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Summary: I was attending a church service where they were having a baby dedication and this Scripture was being used and the Holy Spirit begin to speak to me and say there is more in these verses than what we traditionally see and that these verses can also be spe

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TEXT: 1 Samuel 1:1-18

I am aware that this Scripture is usually read during a baby dedication service. I want to assure you that I am not crazy and that we are not having a baby dedication this morning. Last Sunday I was attending a church service where they were having a baby dedication and this Scripture was being used and the Holy Spirit begin to speak to me and say there is more in these verses than what we traditionally see and that these verses can also be speaking to the church about her barrenness.

Background:

A divided home (1 Sam 1:1-8). Elkanah was a Levite, a Kohathite from the family of Zuph (1 Chronicle 6:22-28, 34-35). The Levites were scattered throughout the land and went to Shiloh to minister at the tabernacle whenever they were needed. Elkanah lived in Ramah on the border of Ephraim and Benjamin (see Josh 18:25). Elkanah's famous son Samuel would be born in Ramah (1 Sam 1:19-20), live there (7:17), and be buried there when he died (25:1).

In many ways, Elkanah seems to be a good and godly man, except that he had two wives. Apparently Hannah was his first wife, and when she proved barren, he married Peninnah so he could have a family.

Each year Elkanah took his family to Shiloh to worship (Ex 23:14-19), and together they ate a meal as a part of their worship (Deut 12:1-7). This annual visit to the tabernacle should have been a joyful event for Hannah, but each year Peninnah used it as an opportunity to irritate her rival and make fun of her barrenness. When Elkanah distributed the meat from the sacrifice, he had to give many portions to Peninnah and her children, while Hannah received only one portion. Elkanah gave her a generous share, but his generosity certainly didn't compensate for her infertility.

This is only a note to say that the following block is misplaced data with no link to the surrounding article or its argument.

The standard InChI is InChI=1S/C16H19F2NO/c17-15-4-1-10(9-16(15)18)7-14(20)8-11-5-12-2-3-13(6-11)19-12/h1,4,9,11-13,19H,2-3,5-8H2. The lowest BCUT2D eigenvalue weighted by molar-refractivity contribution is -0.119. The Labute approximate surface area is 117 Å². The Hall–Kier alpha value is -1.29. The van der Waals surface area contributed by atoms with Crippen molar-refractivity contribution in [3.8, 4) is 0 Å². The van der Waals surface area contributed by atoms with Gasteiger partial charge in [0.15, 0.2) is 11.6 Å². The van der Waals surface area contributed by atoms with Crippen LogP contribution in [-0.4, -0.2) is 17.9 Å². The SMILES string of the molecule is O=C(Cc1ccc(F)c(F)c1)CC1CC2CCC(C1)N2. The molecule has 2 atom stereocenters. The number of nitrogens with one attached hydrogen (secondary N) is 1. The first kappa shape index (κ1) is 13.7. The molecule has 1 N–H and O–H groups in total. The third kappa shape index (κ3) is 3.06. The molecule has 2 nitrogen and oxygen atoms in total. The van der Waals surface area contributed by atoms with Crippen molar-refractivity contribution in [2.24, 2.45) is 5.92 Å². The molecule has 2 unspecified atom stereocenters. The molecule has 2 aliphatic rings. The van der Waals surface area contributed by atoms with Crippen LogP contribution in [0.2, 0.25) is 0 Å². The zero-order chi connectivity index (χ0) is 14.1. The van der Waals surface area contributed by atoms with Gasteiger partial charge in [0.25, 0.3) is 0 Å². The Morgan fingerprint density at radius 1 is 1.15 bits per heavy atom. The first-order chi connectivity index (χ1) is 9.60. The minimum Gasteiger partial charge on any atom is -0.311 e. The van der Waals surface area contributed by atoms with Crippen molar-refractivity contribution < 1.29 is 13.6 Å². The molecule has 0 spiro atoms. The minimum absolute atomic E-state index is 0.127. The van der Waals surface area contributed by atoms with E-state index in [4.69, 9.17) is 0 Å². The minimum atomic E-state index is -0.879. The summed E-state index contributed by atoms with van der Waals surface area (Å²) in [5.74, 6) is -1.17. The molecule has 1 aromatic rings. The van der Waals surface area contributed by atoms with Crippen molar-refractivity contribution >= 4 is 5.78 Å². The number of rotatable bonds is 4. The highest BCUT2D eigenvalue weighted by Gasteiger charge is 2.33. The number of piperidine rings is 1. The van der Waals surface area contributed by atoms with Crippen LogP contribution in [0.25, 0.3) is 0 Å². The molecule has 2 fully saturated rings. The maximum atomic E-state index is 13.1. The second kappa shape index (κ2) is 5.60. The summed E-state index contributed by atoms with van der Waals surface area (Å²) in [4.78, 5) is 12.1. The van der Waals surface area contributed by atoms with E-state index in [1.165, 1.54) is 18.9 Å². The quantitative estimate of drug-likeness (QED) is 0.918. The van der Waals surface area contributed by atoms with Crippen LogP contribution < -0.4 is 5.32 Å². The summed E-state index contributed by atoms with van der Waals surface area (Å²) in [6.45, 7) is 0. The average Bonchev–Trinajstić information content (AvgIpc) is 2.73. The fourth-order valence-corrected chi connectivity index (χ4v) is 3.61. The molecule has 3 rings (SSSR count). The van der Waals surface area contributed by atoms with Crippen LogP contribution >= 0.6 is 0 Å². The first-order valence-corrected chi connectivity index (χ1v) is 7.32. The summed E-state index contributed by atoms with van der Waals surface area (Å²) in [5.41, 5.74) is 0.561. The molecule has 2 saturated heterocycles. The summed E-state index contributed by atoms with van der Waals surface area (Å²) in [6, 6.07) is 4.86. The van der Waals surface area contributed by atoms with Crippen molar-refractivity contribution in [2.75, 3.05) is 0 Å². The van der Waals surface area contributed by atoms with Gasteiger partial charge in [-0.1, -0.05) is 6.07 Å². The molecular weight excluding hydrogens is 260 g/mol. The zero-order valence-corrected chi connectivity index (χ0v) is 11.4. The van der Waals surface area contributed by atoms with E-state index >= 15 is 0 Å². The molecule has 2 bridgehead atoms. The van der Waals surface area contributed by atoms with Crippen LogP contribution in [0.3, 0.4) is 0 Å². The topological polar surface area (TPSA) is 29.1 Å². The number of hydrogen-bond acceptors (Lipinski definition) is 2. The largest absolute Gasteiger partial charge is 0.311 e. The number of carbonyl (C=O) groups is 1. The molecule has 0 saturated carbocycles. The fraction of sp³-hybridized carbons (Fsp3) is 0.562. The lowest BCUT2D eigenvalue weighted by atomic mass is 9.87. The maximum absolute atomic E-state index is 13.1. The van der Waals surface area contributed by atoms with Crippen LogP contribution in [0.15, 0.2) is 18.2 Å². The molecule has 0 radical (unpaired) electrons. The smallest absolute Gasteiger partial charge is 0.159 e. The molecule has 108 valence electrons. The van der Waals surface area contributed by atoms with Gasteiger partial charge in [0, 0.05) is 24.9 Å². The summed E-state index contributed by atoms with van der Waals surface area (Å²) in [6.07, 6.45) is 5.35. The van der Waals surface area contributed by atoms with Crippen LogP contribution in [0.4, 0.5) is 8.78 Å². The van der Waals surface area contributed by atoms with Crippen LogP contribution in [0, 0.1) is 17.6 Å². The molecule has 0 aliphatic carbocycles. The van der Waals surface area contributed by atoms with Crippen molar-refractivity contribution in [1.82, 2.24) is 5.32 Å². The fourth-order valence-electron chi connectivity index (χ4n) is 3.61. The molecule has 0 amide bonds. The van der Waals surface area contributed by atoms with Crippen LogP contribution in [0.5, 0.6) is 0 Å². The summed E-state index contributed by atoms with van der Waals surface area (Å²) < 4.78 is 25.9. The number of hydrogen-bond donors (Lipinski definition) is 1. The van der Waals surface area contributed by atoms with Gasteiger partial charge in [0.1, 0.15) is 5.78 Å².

The name "Hannah" means "a woman of grace," and she did manifest grace in the way she dealt with her barrenness and Peninnah's attitude and cruel words. Elkanah was able to have children by Peninnah, so Hannah knew that the problem lay with her and not with her husband. It seemed unfair that a woman with Peninnah's ugly disposition should have many children while gracious Hannah was childless. She also knew that only the Lord could do for her what he did for Sarah and Rachel, but why had God shut up her womb? Certainly this experience helped to make her into a woman of character and faith and motivated her to give her best to the Lord. She expressed her anguish only to the Lord and she didn't create problems for the family by disputing with Peninnah. In everything she said and did, Hannah sought to glorify the Lord. Indeed, she was a remarkable woman who gave birth to a remarkable son.

What an example Hannah is in her praying! It was a prayer born out of sorrow and suffering, but in spite of her feelings, she laid bare her soul before the Lord. It was a prayer that involved submission, for she presented herself to the Lord as His handmaid, to do whatever He wanted her to do (see Luke 1:48). It was a prayer that also involved sacrifice, because she vowed to give her son back to the Lord, to be a Nazarite (Num 6) and serve the Lord all his life.


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